Here is the video version, if you prefer it:
Let’s talk about how the user space starts up. To remind ourselves, there is the user space, which “regular” users can access and there is the kernel (system) space, which “regular” users can’t access. If they try to, the operating system doesn’t allow them to.
Here is roughly how the user space starts up: (Ward, 2014)
- Essential low-level services which enable managing hardware devices and system logging
- Network configuration
- Mid and high-level services (such as
cron(used for scheduling tasks) and printing)
- Login prompts, GUIs, and other high-level applications
To remind ourselves,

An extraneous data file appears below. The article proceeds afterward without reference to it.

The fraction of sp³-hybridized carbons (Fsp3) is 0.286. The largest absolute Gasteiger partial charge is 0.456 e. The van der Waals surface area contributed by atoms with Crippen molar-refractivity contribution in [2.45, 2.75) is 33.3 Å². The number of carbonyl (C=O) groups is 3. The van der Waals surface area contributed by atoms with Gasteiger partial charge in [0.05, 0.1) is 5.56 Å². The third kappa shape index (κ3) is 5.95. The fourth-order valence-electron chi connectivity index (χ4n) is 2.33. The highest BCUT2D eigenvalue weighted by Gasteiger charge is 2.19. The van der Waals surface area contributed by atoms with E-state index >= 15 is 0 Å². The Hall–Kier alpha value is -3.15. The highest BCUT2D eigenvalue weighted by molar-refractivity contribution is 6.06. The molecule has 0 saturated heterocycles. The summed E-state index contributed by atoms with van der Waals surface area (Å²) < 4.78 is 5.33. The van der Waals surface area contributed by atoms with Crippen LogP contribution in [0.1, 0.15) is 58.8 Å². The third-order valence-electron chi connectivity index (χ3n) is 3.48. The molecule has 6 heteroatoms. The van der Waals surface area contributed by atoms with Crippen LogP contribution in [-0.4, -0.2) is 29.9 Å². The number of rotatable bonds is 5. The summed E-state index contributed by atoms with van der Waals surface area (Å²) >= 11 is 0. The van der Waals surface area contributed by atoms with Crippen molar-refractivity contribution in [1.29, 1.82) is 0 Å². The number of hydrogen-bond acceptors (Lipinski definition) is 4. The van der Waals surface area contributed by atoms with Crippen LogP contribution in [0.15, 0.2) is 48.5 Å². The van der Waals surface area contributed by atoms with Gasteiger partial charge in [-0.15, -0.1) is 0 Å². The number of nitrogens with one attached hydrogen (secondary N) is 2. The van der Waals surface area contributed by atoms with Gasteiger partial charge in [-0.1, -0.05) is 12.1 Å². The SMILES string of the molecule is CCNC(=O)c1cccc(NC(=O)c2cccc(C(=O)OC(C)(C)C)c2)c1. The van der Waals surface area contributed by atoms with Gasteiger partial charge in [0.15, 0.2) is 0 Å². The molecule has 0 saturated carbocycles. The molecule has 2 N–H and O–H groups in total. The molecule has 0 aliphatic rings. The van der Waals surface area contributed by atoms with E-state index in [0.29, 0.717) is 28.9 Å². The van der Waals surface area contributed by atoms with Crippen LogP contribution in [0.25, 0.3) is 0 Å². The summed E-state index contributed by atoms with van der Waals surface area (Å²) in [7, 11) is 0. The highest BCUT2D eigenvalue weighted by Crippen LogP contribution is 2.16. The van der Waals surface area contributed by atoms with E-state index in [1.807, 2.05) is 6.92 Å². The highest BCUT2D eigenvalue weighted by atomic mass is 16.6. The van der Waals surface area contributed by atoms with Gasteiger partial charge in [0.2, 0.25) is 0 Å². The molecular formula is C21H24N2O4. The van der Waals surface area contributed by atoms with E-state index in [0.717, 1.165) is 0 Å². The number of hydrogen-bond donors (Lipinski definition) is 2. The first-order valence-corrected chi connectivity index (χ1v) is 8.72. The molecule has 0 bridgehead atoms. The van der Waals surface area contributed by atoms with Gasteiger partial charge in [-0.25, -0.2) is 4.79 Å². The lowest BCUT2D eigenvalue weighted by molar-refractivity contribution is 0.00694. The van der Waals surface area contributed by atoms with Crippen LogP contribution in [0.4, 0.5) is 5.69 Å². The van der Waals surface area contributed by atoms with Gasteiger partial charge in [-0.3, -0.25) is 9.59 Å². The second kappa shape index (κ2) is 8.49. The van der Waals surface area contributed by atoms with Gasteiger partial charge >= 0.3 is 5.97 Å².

init is the process with the PID of 1, with which it all begins. I hope you now see why this holds – because
init has the PID of 1 and it is the first step here. It is also speculated that
init is how the universe was made, albeit scientist are not yet sure.
Hope you learned something useful!
Ward, B. (2014). How Linux Works: What Every Superuser Should Know (2nd ed.). No Starch Press. Pages 111-112
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